Nunavut community co-ops dole out millions to shoppers in end-of-year payout

Two Nunavut communities saw dividend payouts to members of the local co-op store, totalling more than $1 million. Kugaaruk, which has a population of about 900, saw the largest payout, with $1.4 million given back to members.

Kugaaruk’s co-op gave out the most so far this year, around $1.5 million

Naujat Co-op gave $1 million in dividend payouts to members from the community. (Hiran Fernando/Arctic Co-operatives)

Two Nunavut communities saw dividend payouts to members of the local co-op store totalling more than $1 million this year.

Kugaaruk, which has a population of about 900, saw the largest payout reported so far, with $1.4 million given back to members.

Most adults in the communities are co-op members and therefore receive a percentage of its profits — how much they get back depends on how much they spent.

The co-ops are community-owned businesses that provide a wide range of services. Aside from the local grocery and goods store, it does fuel distribution, and runs hotel and property rental businesses, as well as insurance and cable television.

The co-ops are part of a network of businesses across northern Canada, called Arctic Co-operatives Limited.

Arctic Bay members of Taqqut Co-op line up at the store on the day the Co-op paid out the patronage dividends. (Submitted by Lacey Chyz)

"When the business is successful and earns profit, that profit stays in the community," said Duane Wilson, the vice president of stakeholder relations for Arctic Co-operatives.

"[That profit] is available for the co-op to invest in facilities, invest in inventory, introduce new services, or ... to declare a general cash repayment to their members."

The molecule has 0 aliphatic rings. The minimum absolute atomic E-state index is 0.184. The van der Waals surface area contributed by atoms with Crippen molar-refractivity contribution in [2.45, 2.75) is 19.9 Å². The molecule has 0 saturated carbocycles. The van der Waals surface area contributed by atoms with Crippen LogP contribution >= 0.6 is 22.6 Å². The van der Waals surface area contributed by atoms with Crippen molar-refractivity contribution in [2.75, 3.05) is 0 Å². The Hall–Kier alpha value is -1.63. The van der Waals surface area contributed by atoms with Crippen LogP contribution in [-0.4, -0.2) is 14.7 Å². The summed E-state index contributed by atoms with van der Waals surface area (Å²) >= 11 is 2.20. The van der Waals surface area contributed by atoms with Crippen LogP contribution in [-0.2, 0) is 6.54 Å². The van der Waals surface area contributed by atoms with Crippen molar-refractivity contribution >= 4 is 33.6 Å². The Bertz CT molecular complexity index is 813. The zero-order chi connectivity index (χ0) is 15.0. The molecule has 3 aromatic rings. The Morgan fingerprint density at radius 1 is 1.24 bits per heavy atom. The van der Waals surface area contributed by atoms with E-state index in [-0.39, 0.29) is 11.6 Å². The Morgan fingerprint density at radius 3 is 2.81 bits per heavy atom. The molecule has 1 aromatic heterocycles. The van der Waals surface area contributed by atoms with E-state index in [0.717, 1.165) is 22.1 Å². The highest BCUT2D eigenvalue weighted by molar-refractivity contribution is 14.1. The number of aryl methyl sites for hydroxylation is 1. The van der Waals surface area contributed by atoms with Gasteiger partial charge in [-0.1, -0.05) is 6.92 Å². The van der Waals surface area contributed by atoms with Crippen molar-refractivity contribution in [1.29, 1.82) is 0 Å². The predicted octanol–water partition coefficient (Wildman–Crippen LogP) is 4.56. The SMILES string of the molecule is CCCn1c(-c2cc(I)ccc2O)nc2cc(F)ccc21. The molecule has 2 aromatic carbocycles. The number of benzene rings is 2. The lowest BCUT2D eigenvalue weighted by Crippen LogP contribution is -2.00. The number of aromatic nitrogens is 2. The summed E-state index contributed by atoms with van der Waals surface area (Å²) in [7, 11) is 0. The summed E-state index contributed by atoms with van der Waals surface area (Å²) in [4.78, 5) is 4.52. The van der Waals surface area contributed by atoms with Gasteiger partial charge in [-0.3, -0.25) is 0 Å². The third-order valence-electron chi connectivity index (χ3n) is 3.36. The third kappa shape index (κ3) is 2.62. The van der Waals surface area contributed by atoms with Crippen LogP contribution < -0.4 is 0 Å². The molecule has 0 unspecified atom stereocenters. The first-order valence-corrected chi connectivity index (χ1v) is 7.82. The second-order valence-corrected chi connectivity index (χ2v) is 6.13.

Duane Wilson is Arctic Co-operatives' vice president of stakeholder relations, based in Winnipeg. (Robbin Turner/Arctic Co-operatives)

If a co-op decides to give its profits directly to its members/customers, it usually does not pay out its entire profits, so in the case of Naujaat, the co-op grossed $1.15 million in profit and handed out $1 million in cash. It kept the $150,000 to invest in running the business.

First, members usually receive their share as a credit toward any debts they might have to the co-op — for example their cable bill or an outstanding balance on their revolving charge account — and then as store credit.

Wilson said the credit in store could be used as a down payment on a snow machine or to help ease monthly expenses.

Local co-ops across Nunavut have been working toward these large payouts over the last few years, Wilson said.

For example the Arctic Bay Co-op, Taqqut, which gave out $550,000 this year has seen increases of $50,000 a year to their dividend payouts since 2015.

In addition to Kugaaruk, Naujaat and Arctic Bay, the Tununiq Sauniq Co-op in Pond Inlet gave out $838,140. Seven other co-ops paid out $1.8 million altogether. 

More co-ops will give out money before the end of 2018, according to Arctic Co-operatives. 


  • A previous version of this story said the difference between the patronage dividend and the credit to account amounts was paid as tax. It is profit retained by the co-op.
    Dec 06, 2018 10:14 AM CT

With files from Lucy Burke